Europe’s Bad Example

LONDON – The death toll resulting from Europe’s paralysis in responding to the influx of refugees from the Middle East and Africa continues to rise. Hundreds of thousands of others have suffered unnecessarily. The European Union’s reputation has been battered, despite bold leadership from Germany, Sweden, and the European Commission. Bitter divisions among member states have jeopardized the Schengen Area of borderless travel within the EU. Populists are having a field day.

But the EU’s failure to devise a cohesive response has had another dire, if less commented-upon, consequence: As Europe’s leaders stumble from one inconclusive summit to another, they have handed the rest of the world an excuse for similar inaction. If the EU cannot get its act together to confront a crisis directly affecting its member countries, why should others leap into action?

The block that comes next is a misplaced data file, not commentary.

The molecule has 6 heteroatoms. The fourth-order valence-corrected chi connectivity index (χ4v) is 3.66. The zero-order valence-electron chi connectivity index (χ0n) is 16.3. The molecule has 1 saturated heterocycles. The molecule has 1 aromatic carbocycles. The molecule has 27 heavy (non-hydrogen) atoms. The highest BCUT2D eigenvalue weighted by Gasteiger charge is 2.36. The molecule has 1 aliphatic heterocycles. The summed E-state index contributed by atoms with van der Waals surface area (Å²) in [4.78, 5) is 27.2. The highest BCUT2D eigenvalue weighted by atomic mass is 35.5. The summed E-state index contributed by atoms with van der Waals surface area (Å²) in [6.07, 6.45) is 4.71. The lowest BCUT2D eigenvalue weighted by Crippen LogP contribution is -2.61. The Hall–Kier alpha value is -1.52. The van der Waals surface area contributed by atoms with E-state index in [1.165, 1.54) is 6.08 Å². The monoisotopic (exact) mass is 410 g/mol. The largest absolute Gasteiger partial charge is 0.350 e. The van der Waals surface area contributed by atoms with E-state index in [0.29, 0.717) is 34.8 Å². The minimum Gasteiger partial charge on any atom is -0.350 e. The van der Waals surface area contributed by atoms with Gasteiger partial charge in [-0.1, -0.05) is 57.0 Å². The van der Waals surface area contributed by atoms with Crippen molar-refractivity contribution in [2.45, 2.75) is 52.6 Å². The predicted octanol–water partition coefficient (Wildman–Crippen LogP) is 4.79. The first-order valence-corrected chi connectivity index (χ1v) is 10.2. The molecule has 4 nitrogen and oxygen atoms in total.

Let there be no misunderstanding: Europe alone is not responsible for the wellbeing of all the people fleeing persecution in Afghanistan, Eritrea, Syria, and elsewhere. These desperate souls are the collective responsibility of the entire world community, as the 1951 Convention Relating to the Status of Refugees makes abundantly clear. But the immoral and xenophobic posturing of a handful of EU states has allowed other countries to be bystanders, in turn damaging the global refugee system – of which Europeans have been the main beneficiaries over the past 64 years.

So, regardless of what European leaders decide at their latest summit, it is past time for the international community to act in support of the world’s refugees and others who have been forcibly displaced. A few countries already have stepped up. Brazil has issued thousands of humanitarian visas to Syrians. Venezuela has offered to take in 20,000. But most have been noticeably silent.